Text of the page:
Learned: Fixing Hair Ties

Don't you hate it when this happens to your hair bands? 

image.jpg

I do. And in the past I always thought it meant the end of the tie, but no longer! I seriously just bought these ties and I love the color and the tightness of them. I was determined to salvage this tie in some way because I knew it boded ill for the rest of the pack and I want my money's worth dang it! I mean, they were under three dollars, so what else am I to expect? Haha; Nevertheless, I still wanted to fix it.

I noticed that the two ends of the band had been melted together. So I took a lighter to it. I quickly realized that would not work because the flame was not nearly precise enough and melted the material around the fuse point.

I then thought of how in the olden days they cauterized wounds by heating a knife red hot and searing the flesh together. So I took the lighter to my pin knife. I quickly realized that would not work because the tip of the knife wouldn't get nearly hot enough and the heat I did put it through discolored the blade.

Then I thought of how in electrical systems engineers use a soldering iron. Since I unfortunately don't have one, I took a paper clip, unbent one end, and cut of the plastic wrapping of that end with my knife. Then I took the lighter to the far tip. I quickly realized it would work perfectly.

Since I couldn't use use two hands to hold the band ends together, I taped it down to the metal edge of the sink. The heat in the paper clip only lasted long enough to get about two seconds of melting time, so I had to reheat it seve times. I also had to maneuver the band and retape several times so I could get all the way around it.

Finally, I finished and picked it up to test the fuse's tensil strength. I stretched it and... it snapped. I tried soldering it again and it snapped again.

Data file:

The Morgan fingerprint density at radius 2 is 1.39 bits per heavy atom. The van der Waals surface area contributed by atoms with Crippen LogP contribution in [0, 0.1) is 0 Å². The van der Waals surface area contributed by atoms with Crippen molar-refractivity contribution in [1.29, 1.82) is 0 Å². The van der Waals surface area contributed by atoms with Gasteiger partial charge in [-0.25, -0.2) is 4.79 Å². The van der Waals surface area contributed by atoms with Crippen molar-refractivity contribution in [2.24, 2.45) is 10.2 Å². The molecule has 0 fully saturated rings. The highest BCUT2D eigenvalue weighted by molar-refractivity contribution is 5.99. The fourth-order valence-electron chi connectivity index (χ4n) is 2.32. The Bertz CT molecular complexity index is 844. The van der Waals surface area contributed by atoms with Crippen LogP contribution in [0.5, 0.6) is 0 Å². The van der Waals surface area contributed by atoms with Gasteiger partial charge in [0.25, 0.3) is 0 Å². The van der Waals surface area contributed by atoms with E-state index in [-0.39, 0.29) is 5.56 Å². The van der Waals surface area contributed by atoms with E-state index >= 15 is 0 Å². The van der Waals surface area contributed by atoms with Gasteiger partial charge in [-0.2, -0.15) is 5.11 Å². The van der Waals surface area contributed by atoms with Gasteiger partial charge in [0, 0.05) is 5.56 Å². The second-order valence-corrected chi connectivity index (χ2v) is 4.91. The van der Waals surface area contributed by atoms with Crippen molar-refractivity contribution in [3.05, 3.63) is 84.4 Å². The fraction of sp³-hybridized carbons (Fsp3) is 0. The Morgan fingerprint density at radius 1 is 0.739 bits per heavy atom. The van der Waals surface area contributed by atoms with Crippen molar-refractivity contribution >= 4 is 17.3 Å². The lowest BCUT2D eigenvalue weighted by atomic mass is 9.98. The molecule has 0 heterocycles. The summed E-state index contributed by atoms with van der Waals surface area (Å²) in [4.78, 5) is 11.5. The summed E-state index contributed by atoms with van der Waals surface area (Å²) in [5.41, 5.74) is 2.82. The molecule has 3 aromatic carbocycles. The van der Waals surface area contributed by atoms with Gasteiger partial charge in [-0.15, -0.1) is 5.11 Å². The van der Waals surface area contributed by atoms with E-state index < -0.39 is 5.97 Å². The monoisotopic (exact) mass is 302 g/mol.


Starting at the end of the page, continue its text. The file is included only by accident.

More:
Then I thought of how I'd seen engineers with soldering irons hold a rod of metal in the other hand. I realized it wasn't just a bad fusing that made it break initially; there simply wasn't wnough material to hold it. I considered my options and wondered if I had some nylon thread; nylon will melt and fuse together whereas cotton will just burn.

Nylon wasn't to be found, but never fear! polyester thread I had in plenty. It melted beautifully.

I fused the band together by itself a third time and then wrapped it in polyester thread. This was a mistake. While some of the thread melted where I wanted it to, the rest broke away and fused at the ends and created a mess. In the end, I piled little bits of thread onto where I wanted to add material and melted it down that way. In the future, I plan to have a single long thread in one hand and feed it onto my "soldering iron."

It isn't pretty, but when I stretched it to chek its hold, it worked wonderfully.

The broken bits where the white rubber is showing through are where I accidentally burned the fabric. Really want to avoid that actually; it weakens the band. 

The broken bits where the white rubber is showing through are where I accidentally burned the fabric. Really want to avoid that actually; it weakens the band. 

Thus concludes my adventures in fixing a hair tie.